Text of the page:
I’ve moved to London twice now. The first time as a solo traveller and the second time as a couple. This alone can change how to pack when moving overseas. For instance if you’re going to be partying as much as possible you’re probably going to want to pack your favourite party dresses and heels. A few years older the second time around meant I wanted all the creature comforts I knew I would need in this ‘much colder than home’ city, our adventures already planned and the other travel destinations dancing around my head.
So, relationship status, how old you are, what stage of life you’re in, how long you’re going for and what you want out of your overseas experience will affect how and what you need to pack. The tips I’ve suggested below are based on my personal experience so adapt accordingly!
1. Sort through ‘the shit’
You know all that stuff you’ve been hoarding? The pointless, dust collecting ‘things’ that entertained you for a minute, day or year? Time to decide what it all means to you! Otherwise guess what? If you’re lucky enough to have somewhere to store it, it will be there waiting for you when you return. You’re moving overseas for a life-changing adventure! Why not shed the load and feel COMPLETELY liberated?!
When I moved to London the first time, I had a total of 6 plastic storage containers full of home wares, clothes, photo albums and ‘things’. In between London adventures I reduced the storage containers down to 5 and could have reduced further but preferred to spend the time with my friends who have been kind enough to give my storage containers a home since 2013.
Right, once you’ve sorted through what you ACTUALLY want to keep generally, you’ve got a starting point. If you’re working until you leave and therefore time poor, I’d suggest sorting through the shit early, a bit at a time, so you have the chance to do a few trial runs.
The trial runs I’m referring to are attempts at packing your life into 1 x 30kg luggage bag and 1 x 10kg bag (carry on). You’ll need to adjust this based on which airline you’ve booked and luggage restrictions. For example some airlines allow you 2 x 23kg bags and a carry on. Packing your life into 2 to 3 bags is HARD. It will get you thinking about what you REALLY want to take with you and what you’re happy to leave behind.
3. When it just doesn’t fit
Okay so you’ve done a few trial runs and you just can’t fit everything in. How long are you going for? Do you need to pack for all seasons? Are you travelling with someone and can remove any items that are duplicated?
When it comes down to it, all you really need is your passport and visa paperwork. I put together a list of items you should consider packing for first time overseas travel that might be useful like a world travel adaptor. But don’t stress! There are shops where you’re moving to unless you’re moving somewhere completely remote. Like I said earlier, adapt accordingly.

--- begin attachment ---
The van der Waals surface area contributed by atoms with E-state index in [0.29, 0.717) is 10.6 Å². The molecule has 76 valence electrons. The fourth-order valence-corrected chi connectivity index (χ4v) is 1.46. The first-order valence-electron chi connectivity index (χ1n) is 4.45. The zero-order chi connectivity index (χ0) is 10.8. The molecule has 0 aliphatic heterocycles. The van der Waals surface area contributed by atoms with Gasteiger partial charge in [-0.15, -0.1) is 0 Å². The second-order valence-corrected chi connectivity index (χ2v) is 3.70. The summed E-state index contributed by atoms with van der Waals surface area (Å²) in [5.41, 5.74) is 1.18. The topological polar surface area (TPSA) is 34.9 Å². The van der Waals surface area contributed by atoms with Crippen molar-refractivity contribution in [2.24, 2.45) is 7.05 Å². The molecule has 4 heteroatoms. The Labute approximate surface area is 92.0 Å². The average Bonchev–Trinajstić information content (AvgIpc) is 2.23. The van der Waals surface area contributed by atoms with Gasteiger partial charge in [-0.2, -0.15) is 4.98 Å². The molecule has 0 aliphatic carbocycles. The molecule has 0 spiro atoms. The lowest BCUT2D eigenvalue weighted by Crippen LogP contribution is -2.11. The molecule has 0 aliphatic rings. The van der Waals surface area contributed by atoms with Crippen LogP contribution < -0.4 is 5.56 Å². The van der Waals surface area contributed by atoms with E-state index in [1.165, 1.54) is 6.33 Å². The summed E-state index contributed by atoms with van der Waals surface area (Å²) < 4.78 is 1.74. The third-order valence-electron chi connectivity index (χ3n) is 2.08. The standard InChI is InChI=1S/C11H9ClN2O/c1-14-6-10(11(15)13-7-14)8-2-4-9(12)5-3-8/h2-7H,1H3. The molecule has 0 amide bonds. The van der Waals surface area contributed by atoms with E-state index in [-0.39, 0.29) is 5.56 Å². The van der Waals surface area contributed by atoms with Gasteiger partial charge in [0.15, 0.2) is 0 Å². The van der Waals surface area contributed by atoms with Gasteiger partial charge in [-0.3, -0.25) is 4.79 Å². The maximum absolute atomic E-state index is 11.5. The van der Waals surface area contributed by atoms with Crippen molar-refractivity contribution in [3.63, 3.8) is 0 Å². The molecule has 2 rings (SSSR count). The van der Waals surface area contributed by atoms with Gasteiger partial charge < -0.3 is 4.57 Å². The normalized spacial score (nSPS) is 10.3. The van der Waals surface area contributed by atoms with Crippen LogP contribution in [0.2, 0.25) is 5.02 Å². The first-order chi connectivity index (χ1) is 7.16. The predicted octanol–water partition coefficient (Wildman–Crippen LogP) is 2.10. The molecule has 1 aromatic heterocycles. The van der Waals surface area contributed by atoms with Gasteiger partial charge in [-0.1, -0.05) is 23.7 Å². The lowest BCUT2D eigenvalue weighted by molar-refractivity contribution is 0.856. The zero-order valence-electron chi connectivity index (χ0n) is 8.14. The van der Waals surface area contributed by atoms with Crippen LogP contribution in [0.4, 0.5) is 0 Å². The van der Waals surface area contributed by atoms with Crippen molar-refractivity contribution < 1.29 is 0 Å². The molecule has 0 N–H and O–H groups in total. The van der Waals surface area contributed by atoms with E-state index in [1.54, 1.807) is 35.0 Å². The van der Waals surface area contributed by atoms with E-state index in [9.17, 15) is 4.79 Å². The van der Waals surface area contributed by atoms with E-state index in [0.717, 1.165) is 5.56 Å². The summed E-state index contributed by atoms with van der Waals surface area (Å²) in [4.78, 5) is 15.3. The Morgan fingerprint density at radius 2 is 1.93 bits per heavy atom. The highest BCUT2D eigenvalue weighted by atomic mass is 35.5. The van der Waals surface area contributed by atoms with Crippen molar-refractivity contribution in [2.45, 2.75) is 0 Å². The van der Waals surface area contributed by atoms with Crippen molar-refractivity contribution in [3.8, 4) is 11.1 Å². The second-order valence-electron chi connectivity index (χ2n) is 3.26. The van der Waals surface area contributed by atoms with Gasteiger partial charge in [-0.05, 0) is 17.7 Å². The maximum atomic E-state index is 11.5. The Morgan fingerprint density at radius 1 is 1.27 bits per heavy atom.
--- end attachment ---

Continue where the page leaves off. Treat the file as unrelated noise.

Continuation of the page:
Perhaps a way of whittling down your items is to pack the most expensive items to replace first e.g. snow boots and work your way through the rest from there. Therefore what you have to replace when you arrive overseas will cost you the least. If after trying a few different ways of fitting everything into your luggage it STILL doesn’t fit, pack what can wait into a box and get your nearest and dearest to post it to you in the UK when you have a long-term address sorted. You’ll probably find after moving that you’ve just boxed it up to stay at home because actually you’ll survive without it.
4. What not to pack
You’ve read all of the above and still haven’t found what you’re looking for. Where’s THE LIST? As much as I’d like to write your extensive packing list, undies and all, I’m going to give you advice on what not to pack instead.
Jewellery: If you’re going to be living in share house accommodation and/or travelling to poor countries, leave your jewellery at home. We had a break in and our laptops stolen! So anything of value that is not a must-have, leave safely at home if possible.
The wrong clothing: depending on the weather in your new home country, you might need to adjust how much of each type of clothing you pack. For example I live in London and 90% of the time it’s cool or freezing cold, even in summer. So it would make no sense to pack more summer than winter clothing. Yes you’ll travel to Europe for holidays and yes it will be warm, but most of the time you will want winter clothing. Same goes for skimpy party dresses and open toe shoes in London! Keep them to a minimum.
Bags and shoes you won’t use: if you’re a bag and/or shoe hoarder and I certainly am not, just bring one. Okay maybe two. For example bring 1 handbag and 1 clutch. One pair of work heels and 1 pair of party heels. The material things won’t matter to you over here! You’ll be so close to so many different countries and cultures to explore that you’ll realise you can party at home. Also think about the kind of bags you’re taking over with you and if they’re suitable for weekend getaways and long distance travel.
Things that fill your shelves: life in an overseas country can be unstable. You may have to move more than once during your expat experience. For example we’ve lived at 3 different addresses in London over 2 years. The less you have to bring over with you and carry from place to place and back home, the better. If it’s a nice-to-have that will just be going on a shelf, leave it at home. Or, bring your ONE must-have like a photo or favourite lamp. You’ve got to be comfortable and feel at home too!
So, while it sounds like I know what I’m talking about, I was once in your shoes. In fact, a few hours before the SECOND time moving overseas, I was sitting on my luggage cursing and trying to get the zipper done up. Don’t expect to get it 100% right. You’ll probably end up packing something you don’t need and leaving something behind that you wish you hadn’t. And, it will still be okay.
Have a great overseas adventure!